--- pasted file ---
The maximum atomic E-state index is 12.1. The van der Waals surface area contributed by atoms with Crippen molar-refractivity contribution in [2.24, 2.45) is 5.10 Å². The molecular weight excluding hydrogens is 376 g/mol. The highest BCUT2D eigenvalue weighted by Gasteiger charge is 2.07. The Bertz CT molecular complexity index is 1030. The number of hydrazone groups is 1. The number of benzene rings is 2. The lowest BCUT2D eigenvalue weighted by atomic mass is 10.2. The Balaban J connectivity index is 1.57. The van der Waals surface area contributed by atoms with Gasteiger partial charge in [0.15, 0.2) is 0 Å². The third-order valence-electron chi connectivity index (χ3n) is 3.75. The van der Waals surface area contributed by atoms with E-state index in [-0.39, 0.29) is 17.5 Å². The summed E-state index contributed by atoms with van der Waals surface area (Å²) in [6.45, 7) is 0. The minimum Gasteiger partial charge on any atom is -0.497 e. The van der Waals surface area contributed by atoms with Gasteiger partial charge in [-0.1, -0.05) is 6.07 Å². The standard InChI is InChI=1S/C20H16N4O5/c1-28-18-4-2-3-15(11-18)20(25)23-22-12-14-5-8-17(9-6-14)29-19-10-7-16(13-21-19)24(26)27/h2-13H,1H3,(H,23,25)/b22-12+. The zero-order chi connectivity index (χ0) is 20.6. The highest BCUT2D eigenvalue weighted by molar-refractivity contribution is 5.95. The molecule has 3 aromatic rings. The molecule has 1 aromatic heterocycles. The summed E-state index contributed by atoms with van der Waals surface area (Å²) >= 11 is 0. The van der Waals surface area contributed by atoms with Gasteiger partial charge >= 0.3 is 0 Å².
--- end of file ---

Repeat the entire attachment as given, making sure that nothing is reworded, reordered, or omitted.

The maximum atomic E-state index is 12.1. The van der Waals surface area contributed by atoms with Crippen molar-refractivity contribution in [2.24, 2.45) is 5.10 Å². The molecular weight excluding hydrogens is 376 g/mol. The highest BCUT2D eigenvalue weighted by Gasteiger charge is 2.07. The Bertz CT molecular complexity index is 1030. The number of hydrazone groups is 1. The number of benzene rings is 2. The lowest BCUT2D eigenvalue weighted by atomic mass is 10.2. The Balaban J connectivity index is 1.57. The van der Waals surface area contributed by atoms with Gasteiger partial charge in [0.15, 0.2) is 0 Å². The third-order valence-electron chi connectivity index (χ3n) is 3.75. The van der Waals surface area contributed by atoms with E-state index in [-0.39, 0.29) is 17.5 Å². The summed E-state index contributed by atoms with van der Waals surface area (Å²) in [6.45, 7) is 0. The minimum Gasteiger partial charge on any atom is -0.497 e. The van der Waals surface area contributed by atoms with Gasteiger partial charge in [-0.1, -0.05) is 6.07 Å². The standard InChI is InChI=1S/C20H16N4O5/c1-28-18-4-2-3-15(11-18)20(25)23-22-12-14-5-8-17(9-6-14)29-19-10-7-16(13-21-19)24(26)27/h2-13H,1H3,(H,23,25)/b22-12+. The zero-order chi connectivity index (χ0) is 20.6. The highest BCUT2D eigenvalue weighted by molar-refractivity contribution is 5.95. The molecule has 3 aromatic rings. The molecule has 1 aromatic heterocycles. The summed E-state index contributed by atoms with van der Waals surface area (Å²) >= 11 is 0. The van der Waals surface area contributed by atoms with Gasteiger partial charge >= 0.3 is 0 Å².